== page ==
Obviously, some out there do not believe Jones. This does lead to an odd contradiction. According to my understanding of the narrative, Jerry Jones is the man who parted ways with Jimmy Johnson because Johnson was getting all the credit. Jones then went to great pains to make it clear that he was calling the shots. Now, he seems to be doing the exact opposite.

The question here becomes whether Jones is honest or not. He is well known for making foolish statements (glory hole, anyone?), and he has certainly been in error, but it is a different thing to say he is flat out lying. The "Just because I say it" reference MacMahon throws out is not necessarily an admission of dishonesty. It also refers to inaccuracy and changing positions. But the way it is used also indicates some hostility from the writer. Clearly, MacMahon has taken sides.

Through all this the question has come up about what Jason Garrett would have to say about all this. He has maintained a silence through all this that, to a certain extent, has left the media to fill in the blanks the way they wanted to. If the Cowboys want to change the meme about all this, they really need to get him out there answering some questions about his role in the coaching changes.

Oh. They have.

In an interview with CBS 11, Garrett talked about the coaching hires. He did not discuss the play calling issue that has led to so much discussion of damage to his genitalia, but in typical understated and somewhat indirect Garret fashion, he laid claim to at least a large share of the decisions about the rest of the staff.

"As we evaluated our team after the season, we wanted to get our arms around whether or not our personnel could play (a 4-3 scheme). Then once we decided they could, we felt like it was a great opportunity to add Monte (Kiffen) to the staff to run our defense."

The whole thrust of the article is that defensive coordinator Kiffen, defensive line coach Rod Marinelli, and special teams coordinator Rich Bisaccia were all people Garrett knew from his brief tenure in Tampa Bay, and coaches he wanted to bring to the team.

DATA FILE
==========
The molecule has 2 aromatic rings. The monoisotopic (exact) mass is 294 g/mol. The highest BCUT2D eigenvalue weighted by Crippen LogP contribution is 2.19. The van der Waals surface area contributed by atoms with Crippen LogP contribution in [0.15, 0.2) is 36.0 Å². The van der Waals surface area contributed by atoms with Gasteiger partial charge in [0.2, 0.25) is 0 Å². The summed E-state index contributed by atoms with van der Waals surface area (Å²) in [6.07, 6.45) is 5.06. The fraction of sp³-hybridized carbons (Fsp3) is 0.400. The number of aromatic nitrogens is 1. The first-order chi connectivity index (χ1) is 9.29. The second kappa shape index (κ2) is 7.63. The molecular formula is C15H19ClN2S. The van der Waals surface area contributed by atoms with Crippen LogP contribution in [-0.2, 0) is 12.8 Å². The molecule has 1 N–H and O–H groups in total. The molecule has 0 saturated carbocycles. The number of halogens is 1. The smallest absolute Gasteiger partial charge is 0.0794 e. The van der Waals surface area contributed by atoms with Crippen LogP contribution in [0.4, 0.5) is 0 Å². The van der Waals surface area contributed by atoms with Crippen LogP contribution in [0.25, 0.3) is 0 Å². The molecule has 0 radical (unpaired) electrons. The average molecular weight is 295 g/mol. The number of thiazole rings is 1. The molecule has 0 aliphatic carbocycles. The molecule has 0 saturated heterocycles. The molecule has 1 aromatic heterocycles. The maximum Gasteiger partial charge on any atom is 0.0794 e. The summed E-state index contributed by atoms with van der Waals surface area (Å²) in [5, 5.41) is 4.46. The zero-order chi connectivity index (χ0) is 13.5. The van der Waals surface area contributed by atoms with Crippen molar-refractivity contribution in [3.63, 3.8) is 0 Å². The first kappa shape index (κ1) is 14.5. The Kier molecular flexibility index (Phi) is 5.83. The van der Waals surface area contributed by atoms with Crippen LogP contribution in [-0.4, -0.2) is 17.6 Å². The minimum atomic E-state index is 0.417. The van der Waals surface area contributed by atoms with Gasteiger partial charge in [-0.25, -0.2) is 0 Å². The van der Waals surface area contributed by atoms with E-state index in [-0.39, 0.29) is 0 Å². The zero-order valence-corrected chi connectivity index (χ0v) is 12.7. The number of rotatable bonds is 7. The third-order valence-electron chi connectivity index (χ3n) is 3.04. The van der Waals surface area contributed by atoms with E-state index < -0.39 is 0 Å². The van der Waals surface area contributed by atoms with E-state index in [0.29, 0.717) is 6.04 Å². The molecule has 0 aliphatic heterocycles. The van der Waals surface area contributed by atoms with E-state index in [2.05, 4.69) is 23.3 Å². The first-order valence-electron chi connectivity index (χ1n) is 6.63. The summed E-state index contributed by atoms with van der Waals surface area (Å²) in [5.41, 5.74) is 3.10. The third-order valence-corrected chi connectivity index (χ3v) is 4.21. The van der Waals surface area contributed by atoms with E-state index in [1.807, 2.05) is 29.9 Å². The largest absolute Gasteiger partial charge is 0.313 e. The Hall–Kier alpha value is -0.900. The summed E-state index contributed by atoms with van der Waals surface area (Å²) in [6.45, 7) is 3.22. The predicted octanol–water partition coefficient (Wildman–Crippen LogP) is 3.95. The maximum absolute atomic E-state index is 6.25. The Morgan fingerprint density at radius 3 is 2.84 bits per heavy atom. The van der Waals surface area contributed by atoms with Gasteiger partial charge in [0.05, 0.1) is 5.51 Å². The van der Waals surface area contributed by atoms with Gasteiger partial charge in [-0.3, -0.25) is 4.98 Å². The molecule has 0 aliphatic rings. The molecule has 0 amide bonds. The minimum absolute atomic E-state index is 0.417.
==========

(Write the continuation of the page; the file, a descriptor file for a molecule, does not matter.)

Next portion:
This does not fit the narrative being pushed, at times with hostility, by much of the media. It does fit in very closely with some observations some writers without an axe to grind were making about Garrett doing interviews at the Senior Bowl.

It has a lot to do with how you perceive things. That is the topic of a post by Mickey Spagnola. Now, Spagnola is an employee of the Cowboys and he does tend to be rather friendly towards his employer. But it is worth noting that he also is the one who did the interview with Jones that prompted the responses above. And he also did another interview at the same time that will not air until this weekend, which has a little more from the owner.

And as Jones said in the interview that isn't scheduled to show locally until next Saturday on CBS-11, "(Jason) basically sat down and said, ‘Here's the kind of coach I want.' He did the evaluation, he basically said, ‘Jerry, here's who I want to get.'"

Jones also pointed out changing assistant coaches before their contracts expire becomes "an expensive proposition," but that the cost of honoring the final years on those contracts became "trite" in terms of "making some of the changes that our head coach wanted regarding his staff."

There is now a very different message coming out of Valley Ranch than the one that the media has shaped over the past several weeks. Jerry Jones, Jason Garrett and the rest of the Cowboys organization obviously want us to believe one thing, while many writers want to present another reality. It all comes down to who you believe. Do you listen to people who sit outside the team and write stories, or do you believe the men actually involved in things who have worked together closely for the last six years?

OK. I have my own opinion, and it clearly colors my perceptions. More importantly, I just don't see Jones and Garrett as lying about all this. They may want to focus on the things they agree on and smooth over their differences, but that is pretty much the way of the world. For whatever reason, what they are saying just, well, makes sense.